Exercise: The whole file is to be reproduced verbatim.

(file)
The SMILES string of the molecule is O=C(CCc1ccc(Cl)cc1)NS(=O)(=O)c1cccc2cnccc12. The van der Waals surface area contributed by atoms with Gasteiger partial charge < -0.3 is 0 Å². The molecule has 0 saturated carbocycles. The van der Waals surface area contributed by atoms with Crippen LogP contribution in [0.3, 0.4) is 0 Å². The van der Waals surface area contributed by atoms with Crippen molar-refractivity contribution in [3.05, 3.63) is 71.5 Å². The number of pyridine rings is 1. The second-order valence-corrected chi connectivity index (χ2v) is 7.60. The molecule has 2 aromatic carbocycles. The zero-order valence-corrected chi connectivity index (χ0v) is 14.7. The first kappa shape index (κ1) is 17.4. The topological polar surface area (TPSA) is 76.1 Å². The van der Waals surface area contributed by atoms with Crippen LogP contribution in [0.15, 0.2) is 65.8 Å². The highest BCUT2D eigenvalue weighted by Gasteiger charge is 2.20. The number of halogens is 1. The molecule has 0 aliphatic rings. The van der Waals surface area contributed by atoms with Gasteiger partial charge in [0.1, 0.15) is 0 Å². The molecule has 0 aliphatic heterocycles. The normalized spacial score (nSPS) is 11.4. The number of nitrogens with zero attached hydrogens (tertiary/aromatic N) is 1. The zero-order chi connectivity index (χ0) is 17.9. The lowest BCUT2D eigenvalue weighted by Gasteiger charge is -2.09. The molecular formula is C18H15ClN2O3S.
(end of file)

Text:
The SMILES string of the molecule is O=C(CCc1ccc(Cl)cc1)NS(=O)(=O)c1cccc2cnccc12. The van der Waals surface area contributed by atoms with Gasteiger partial charge < -0.3 is 0 Å². The molecule has 0 saturated carbocycles. The van der Waals surface area contributed by atoms with Crippen LogP contribution in [0.3, 0.4) is 0 Å². The van der Waals surface area contributed by atoms with Crippen molar-refractivity contribution in [3.05, 3.63) is 71.5 Å². The number of pyridine rings is 1. The second-order valence-corrected chi connectivity index (χ2v) is 7.60. The molecule has 2 aromatic carbocycles. The zero-order valence-corrected chi connectivity index (χ0v) is 14.7. The first kappa shape index (κ1) is 17.4. The topological polar surface area (TPSA) is 76.1 Å². The van der Waals surface area contributed by atoms with Crippen LogP contribution in [0.15, 0.2) is 65.8 Å². The highest BCUT2D eigenvalue weighted by Gasteiger charge is 2.20. The number of halogens is 1. The molecule has 0 aliphatic rings. The van der Waals surface area contributed by atoms with Gasteiger partial charge in [0.1, 0.15) is 0 Å². The molecule has 0 aliphatic heterocycles. The normalized spacial score (nSPS) is 11.4. The number of nitrogens with zero attached hydrogens (tertiary/aromatic N) is 1. The zero-order chi connectivity index (χ0) is 17.9. The lowest BCUT2D eigenvalue weighted by Gasteiger charge is -2.09. The molecular formula is C18H15ClN2O3S.